David Kotz, Guest Blogger
David Kotz is a professor of economics at the University of Massachusetts-Amherst and the author of The Rise and Fall of Neoliberal Capitalism (Harvard University Press, 2015). This is the first installment of a two-part series based on his book.
Part 1: What is Neoliberal Capitalism?
“Neoliberalism,” or more accurately neoliberal capitalism, is a form of capitalism in which market relations and market forces operate relatively freely and play the predominant role in the economy. That is, neoliberalism is not just a set of ideas, or an ideology, as it is typically interpreted by those analysts who doubt the relevance or importance of this concept for explaining contemporary capitalism. Under neoliberalism, non-market institutions – such as the state, trade unions, and corporate bureaucracies – play a limited role. By contrast, in “regulated capitalism” such as prevailed in the post-World War II decades – in the United States and other industrial capitalist economies – states, trade unions, and corporate bureaucracies played a major role in regulating economic activity, confining market forces to a lesser role.
A few clarifications are in order. First, capitalism cannot function without a state. After all, private property is a creation of the state, and market exchange requires contract law and associated enforcement that can only be provided by a state. However, in neoliberal capitalism the state economic role tends to be largely confined to protection of private property and enforcement of contracts. In regulated capitalism the state’s economic role expands significantly beyond those core functions of the capitalist state.
Second, the dominant role of market relations and market forces in neoliberal capitalism is embodied in a set of institutions and reinforced by particular dominant ideas. The transition from regulated capitalism to neoliberal capitalism starting in the 1970s was marked by major changes in economic and political institutions. This will be explored below.
Third, the institutions of neoliberal capitalism, while promoting an expanded role in the economy for market relations and market forces, simultaneously transform the form of the main class relations of capitalism. Most importantly, the capital-labor relation assumes the form of relatively full capitalist domination of labor. This contrasts with the capital-labor compromise that characterized the regulated capitalism of the post-World War II decades. Neoliberalism also brought change in the relation between financial and non-financial capital, as will be considered below.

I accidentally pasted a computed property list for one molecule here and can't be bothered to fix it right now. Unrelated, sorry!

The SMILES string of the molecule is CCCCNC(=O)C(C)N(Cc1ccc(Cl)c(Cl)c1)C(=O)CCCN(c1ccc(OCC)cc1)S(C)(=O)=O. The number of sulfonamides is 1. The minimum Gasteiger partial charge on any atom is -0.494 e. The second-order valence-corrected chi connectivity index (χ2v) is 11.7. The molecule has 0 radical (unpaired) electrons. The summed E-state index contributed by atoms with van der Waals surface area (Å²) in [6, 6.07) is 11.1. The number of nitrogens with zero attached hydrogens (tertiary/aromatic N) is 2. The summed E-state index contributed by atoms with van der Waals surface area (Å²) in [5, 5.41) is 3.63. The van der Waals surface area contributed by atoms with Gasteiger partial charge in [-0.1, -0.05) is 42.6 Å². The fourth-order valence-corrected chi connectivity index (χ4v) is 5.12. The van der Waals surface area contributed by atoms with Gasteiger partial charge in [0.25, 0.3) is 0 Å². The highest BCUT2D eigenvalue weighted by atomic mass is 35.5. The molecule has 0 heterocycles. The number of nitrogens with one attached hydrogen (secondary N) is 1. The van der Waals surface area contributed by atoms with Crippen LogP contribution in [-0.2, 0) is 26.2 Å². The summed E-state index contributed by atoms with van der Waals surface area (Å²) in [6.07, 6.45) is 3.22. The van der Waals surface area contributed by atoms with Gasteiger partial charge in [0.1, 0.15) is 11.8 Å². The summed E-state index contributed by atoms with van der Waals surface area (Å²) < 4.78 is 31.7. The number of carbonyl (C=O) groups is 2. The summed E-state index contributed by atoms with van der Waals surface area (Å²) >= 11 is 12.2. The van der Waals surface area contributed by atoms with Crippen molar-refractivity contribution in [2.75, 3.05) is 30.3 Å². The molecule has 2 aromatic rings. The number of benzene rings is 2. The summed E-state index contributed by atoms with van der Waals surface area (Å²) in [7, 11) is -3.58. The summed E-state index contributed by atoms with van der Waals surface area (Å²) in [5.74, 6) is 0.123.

Economic Developments in the Neoliberal Era
The most talked about economic development in the neoliberal era is rapidly rising inequality. While Thomas Piketty’s now-famous book, Capital in the 21st Century, documented the relentless rise of the income share of the top 1%, he did not provide a convincing explanation of that development. The neoliberal form of capitalism supplies a clear explanation. As neoliberal restructuring undermined labor’s bargaining power, the real wage stagnated while profits rose rapidly. Figure 1 shows the big gap after 1979 between the growth rate of profit and of wages and salaries (which include managerial salaries). That gap jumped sharply upward after 2000. Another feature of neoliberal capitalism, the development of a market in corporate CEOs, drove CEO pay in large corporations up from 29 times that of the average worker in 1978 to 352 times as great in 2007.
My new book The Rise and Fall of Neoliberal Capitalism explains in detail how the institutions of neoliberal capitalism account for two other important economic developments since 1980. One was the transformation of the financial sector from a stodgy provider of traditional loans to businesses and households and the sale of conventional insurance into speculatively oriented companies that developed a series of highly risky so-called “financial innovations” such as sub-prime mortgage backed securities and credit default swaps. The most important cause of this change in the financial sector was its deregulation, a key part of neoliberal restructuring, starting with the first bank deregulation acts of 1980 and 1982 and culminating in the last such act in 2000. A contributing factor was the intensifying competition of neoliberal capitalism, which drove financial institutions to more aggressively seek the maximum possible profit, which for financial institutions always involves moving into speculative and risky activities.